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Corporal Punishment

Posted by on June 6, 2013

Before I post anything about Botswana law and culture in regards to corporal punishment I want to cover a few things I remember about the issue in America.

America:  When I was in grade school ( 30 years ago) teachers were allowed to give children swats with a wooden paddles.   Many of us were afraid to tell our parents we got “swats” because our parents would proceed to spank us for being bad in school.  Teachers could also make children put gum on their noses, stand in the corner, and hit other children back when hit first.

When my parents were both in Catholic schools the nuns meted out punishments that would clearly classify as abuse today.  The nuns that didn’t physically abuse the children were very comfortable humiliating or embarrassing any child they believed was behaving poorly.  This is well documented and often referred to or discussed in fond ways today (Example:  Late Night Catechism has been a running play in Chicago for at least 20 years).

When my grandparents attended school (2 of the 4 only got to go to 8th grade), children were beaten, humiliated, kicked out and treated with every sort of disrespect that can be reined on children.

These days, in Illinois, if a teacher so much as lays a hand, even in an affectionate way, as in to hug or stoke a child, they could be in trouble.  If a teacher laid a finger on a child to physically hurt or restrain the child, the teacher would be facing termination and criminal charges.  Teachers also get in trouble for humiliating or embarrassing a child.  However, I did find several maps like the one below that indicate some form a corporal punishment is still legal in about 20 states.  Many states allow for it with parental permission, which I believe is rarely provided these days.

I only mention this to show that social change often takes 25-75 years and comes in bits and spurts.  I have said many times Botswana is a young country and many of their ways remind me of life in America 50 years ago – and in many ways so do the rules and issues that deal with corporal punishment.  https://02varvara.files.wordpress.com/2012/03/00-usa-map-corporal-punishment-in-the-united-states.jpg?w=1200&h=800

Side Note:  Arguably – the words “beat” and “spank” or “paddle”  are entirely interchangeable, because using sticks, boards, open hands, or fists to hit people is a crime.  Unless it is being done to children.  It seems the majority of people in the world believe specific people, usually parents, have a right to hit children.  I hope all of us think long and hard about why we allow anyone to hit children, under any circumstances.

 

Beating in Botswana:  In Botswana, many people use the word “beating” the same way we would use the word “spanking” or “paddling” in America.  I believe the word “beating” has a much more negative and violent connotation than the word spanking or paddling.  Despite that, I will use the word beating, as it is used in this country.

In Botswana, corporal punishment is allowed under the Education Act.  However, the Act does provide a great deal of oversight and thought.  It states the only person with the power to use corporal punishment is the School Head (Principal).  The School Head can delegate his power.

This is the standard type of stick teachers carry around to whack the kids. They cut fresh ones off a near by tree once a week.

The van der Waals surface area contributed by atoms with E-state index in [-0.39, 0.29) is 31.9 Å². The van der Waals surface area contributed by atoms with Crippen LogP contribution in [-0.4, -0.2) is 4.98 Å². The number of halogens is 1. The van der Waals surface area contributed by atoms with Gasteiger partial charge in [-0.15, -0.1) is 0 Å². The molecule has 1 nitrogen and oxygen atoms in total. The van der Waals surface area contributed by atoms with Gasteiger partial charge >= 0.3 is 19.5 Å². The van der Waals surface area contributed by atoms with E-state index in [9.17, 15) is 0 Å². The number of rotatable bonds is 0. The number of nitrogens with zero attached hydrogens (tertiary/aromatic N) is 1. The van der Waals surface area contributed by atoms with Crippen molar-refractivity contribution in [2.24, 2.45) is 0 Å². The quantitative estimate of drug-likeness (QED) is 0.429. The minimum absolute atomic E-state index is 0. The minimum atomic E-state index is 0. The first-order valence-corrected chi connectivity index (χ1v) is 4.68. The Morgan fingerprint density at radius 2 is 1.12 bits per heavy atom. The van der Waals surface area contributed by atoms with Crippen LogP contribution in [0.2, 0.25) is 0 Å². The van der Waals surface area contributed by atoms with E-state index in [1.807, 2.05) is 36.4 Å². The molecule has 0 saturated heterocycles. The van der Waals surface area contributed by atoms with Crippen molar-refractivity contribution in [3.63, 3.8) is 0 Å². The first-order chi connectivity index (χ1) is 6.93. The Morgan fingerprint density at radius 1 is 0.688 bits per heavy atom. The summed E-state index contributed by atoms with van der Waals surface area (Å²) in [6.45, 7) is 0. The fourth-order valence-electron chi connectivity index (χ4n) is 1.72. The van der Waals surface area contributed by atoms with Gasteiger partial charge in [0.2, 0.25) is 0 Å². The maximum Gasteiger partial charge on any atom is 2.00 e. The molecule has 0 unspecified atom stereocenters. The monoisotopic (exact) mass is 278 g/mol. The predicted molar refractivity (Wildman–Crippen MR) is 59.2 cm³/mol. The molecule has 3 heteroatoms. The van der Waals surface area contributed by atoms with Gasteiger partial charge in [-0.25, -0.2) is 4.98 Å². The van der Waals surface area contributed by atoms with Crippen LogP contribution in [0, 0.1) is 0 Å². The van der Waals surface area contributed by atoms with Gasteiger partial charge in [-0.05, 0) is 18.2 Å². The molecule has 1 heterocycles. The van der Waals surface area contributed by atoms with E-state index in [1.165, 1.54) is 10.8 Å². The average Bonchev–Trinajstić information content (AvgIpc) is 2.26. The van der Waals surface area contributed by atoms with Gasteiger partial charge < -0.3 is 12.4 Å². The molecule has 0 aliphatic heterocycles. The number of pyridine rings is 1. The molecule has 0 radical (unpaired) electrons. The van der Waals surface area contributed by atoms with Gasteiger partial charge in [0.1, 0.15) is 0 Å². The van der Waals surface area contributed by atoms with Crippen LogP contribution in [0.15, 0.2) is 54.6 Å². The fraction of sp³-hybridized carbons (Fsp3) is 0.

It further states the beating stick can only be 1 metre long and 1 cm wide.  The strokes can only be applied to hand palms and the top of the buttocks.  The strokes should not be too harsh and cannot exceed the count of five.

Finally, the Act requires that each act of corporal punishment must have a witness and must be documented including the date, offense, stick size, number of strokes, students, witness, and executer’s names.

In reality, few public schools follow this law.  Interesting, nearly all the private schools do follow the law.  (Private schools in Botswana are like private schools in the USA.  Parents who pay for their child’s education are usually more involved, as a group, in the education process and private schools usually have a more behaved and motivated student body and teachers).

There are many reasons teachers don’t follow this law including:

  • School Heads do not enforce the law.  School Heads often say it is a criminal offense and they can’t do anything about criminal acts.
  • Neither parents nor students demand accountability in regards to the law.

-Some parents come to the school and ask the teachers to beat their children more because they cannot control their own child.

– Some students ask that corporal punishment be used because they believe that is the only way to make naughty students behave.

  • Classes are overcrowded (up to 50 kids a class) and teachers don’t have the knowledge or support to manage this size of class, especially when students have very mixed levels of competence.
  • It is extremely hard to get seriously bad children out of class as there are laws that prohibit the teacher from asking the student to leave class and other laws that prevent the suspension or expulsion of children except by the actual Minister of Education.  School administrators support these rules, because it keeps rowdy or bad children in the class room instead of the “principal’s office”

In addition to the reasons above people are content to have children beaten.  The biblical saying “spare the rod and spoil the child” is referred to often.  “Children should be seen and not heard”, is also quite popular.

Respect for elders is imperative to participation in the culture.  The required respect is so encompassing that there is no room to respect children.  Children exist solely to respect and wait on elders.  Children that resist this are considered very bad.